Clinical evaluation of a universal adhesive in non-carious cervical lesions

Matthew A. Rouse, Jaren T. May, Jeffrey A. Platt, N. Blaine Cook, Oriana R. Capin, Brooke N. Adams, Michele L. Kirkup, Kim E. Diefenderfer

Research output: Contribution to journalArticle


Objectives: To compare the clinical performance of a universal adhesive in class V non-carious cervical lesions (NCCLs) using two surface treatment protocols (self-etch [SfE] vs selective-enamel-etch [SelE]). Material and methods: Thirty-three adults, each with ≥2 NCCLs, received one resin composite restoration utilizing a SfE universal adhesive and another utilizing the adhesive and SelE with 37% phosphoric acid. Restorations were evaluated for sensitivity, retention, marginal discoloration, marginal adaptation, and clinical acceptability through 24 months using Cochran-Mantel-Haenszel tests for stratified, ordered categorical outcomes. Results: Sixty-six restorations (35 SfE, 31 SelE; 27 volunteers) were evaluated at 24 months. There were no significant differences between SfE and SelE for sensitivity, retention, marginal adaptation, or clinical acceptability. One SfE restoration was lost. Marginal adaptation was significantly worse at 24 months than baseline for SelE (P = 0.01), but not for SfE. Marginal discoloration was significantly worse for SfE (P = 0.02), but not for SelE. Sensitivity improved from baseline to 24 months for both groups (SelE P = 0.004, SfE P = 0.002). Conclusions: Twenty-four-month data indicated significantly reduced sensitivity for both groups, worse marginal discoloration for SfE, and worse marginal adaptation for SelE. No changes in retention or clinical acceptability were observed in either group. All retained restorations were clinically acceptable at 24 months. Clinical Significance: Both self-etch and selective enamel etch techniques with a universal adhesive produced clinically acceptable results in resin composite restorations for NCCLs over 2 years.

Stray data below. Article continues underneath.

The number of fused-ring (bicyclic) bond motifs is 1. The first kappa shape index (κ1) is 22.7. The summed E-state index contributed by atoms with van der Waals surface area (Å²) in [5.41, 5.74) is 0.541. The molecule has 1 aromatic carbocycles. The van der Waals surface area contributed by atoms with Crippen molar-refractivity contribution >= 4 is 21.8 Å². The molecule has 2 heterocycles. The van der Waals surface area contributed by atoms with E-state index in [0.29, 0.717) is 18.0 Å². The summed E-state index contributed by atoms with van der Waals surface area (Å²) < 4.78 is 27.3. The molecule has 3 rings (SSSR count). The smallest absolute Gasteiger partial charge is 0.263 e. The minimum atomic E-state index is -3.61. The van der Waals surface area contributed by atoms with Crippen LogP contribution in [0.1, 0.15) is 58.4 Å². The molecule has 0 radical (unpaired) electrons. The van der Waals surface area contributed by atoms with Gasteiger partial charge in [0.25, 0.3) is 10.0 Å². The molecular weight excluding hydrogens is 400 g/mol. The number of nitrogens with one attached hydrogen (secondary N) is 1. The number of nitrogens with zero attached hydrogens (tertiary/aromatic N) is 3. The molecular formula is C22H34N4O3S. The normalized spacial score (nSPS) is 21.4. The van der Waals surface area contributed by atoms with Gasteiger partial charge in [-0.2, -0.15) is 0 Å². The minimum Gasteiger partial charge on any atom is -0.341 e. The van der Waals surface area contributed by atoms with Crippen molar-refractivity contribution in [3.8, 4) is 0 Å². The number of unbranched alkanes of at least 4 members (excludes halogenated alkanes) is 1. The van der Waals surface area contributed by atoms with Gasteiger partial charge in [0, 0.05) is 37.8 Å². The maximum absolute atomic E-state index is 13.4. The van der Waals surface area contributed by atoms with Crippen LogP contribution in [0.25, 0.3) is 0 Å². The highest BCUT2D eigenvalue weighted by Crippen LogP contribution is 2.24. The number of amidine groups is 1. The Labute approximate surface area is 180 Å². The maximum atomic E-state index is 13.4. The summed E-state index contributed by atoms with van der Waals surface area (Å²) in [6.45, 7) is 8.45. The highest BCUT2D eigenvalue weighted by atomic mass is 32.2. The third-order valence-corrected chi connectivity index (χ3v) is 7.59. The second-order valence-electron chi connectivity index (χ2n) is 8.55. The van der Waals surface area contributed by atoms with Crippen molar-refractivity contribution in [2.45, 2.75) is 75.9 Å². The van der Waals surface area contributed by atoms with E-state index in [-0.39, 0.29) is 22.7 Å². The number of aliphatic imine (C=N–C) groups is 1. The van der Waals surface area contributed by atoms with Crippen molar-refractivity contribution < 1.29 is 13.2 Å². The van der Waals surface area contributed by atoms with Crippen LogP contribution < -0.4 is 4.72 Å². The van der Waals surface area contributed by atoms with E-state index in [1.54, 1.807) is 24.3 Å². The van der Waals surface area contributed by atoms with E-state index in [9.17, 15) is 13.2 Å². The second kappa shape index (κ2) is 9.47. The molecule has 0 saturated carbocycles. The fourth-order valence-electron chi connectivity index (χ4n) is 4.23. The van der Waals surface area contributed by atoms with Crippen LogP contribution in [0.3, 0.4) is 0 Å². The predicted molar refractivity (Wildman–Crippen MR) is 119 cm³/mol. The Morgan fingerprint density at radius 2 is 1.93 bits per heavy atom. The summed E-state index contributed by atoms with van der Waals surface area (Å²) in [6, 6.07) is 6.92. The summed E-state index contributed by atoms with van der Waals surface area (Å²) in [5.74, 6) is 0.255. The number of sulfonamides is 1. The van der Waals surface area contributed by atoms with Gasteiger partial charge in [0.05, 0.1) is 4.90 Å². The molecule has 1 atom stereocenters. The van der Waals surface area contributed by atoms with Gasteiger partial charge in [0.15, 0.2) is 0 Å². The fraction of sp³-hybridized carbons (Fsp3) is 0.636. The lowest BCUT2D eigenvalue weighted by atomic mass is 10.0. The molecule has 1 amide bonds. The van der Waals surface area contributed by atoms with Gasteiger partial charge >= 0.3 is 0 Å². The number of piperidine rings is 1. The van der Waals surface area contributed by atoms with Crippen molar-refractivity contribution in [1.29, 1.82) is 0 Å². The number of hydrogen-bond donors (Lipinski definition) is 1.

Original languageEnglish (US)
JournalJournal of Esthetic and Restorative Dentistry
StateAccepted/In press - 2020


  • adhesive
  • cervical
  • resin composite
  • retention
  • selective enamel etch
  • self-etch
  • sensitivity
  • universal

ASJC Scopus subject areas

  • Dentistry(all)

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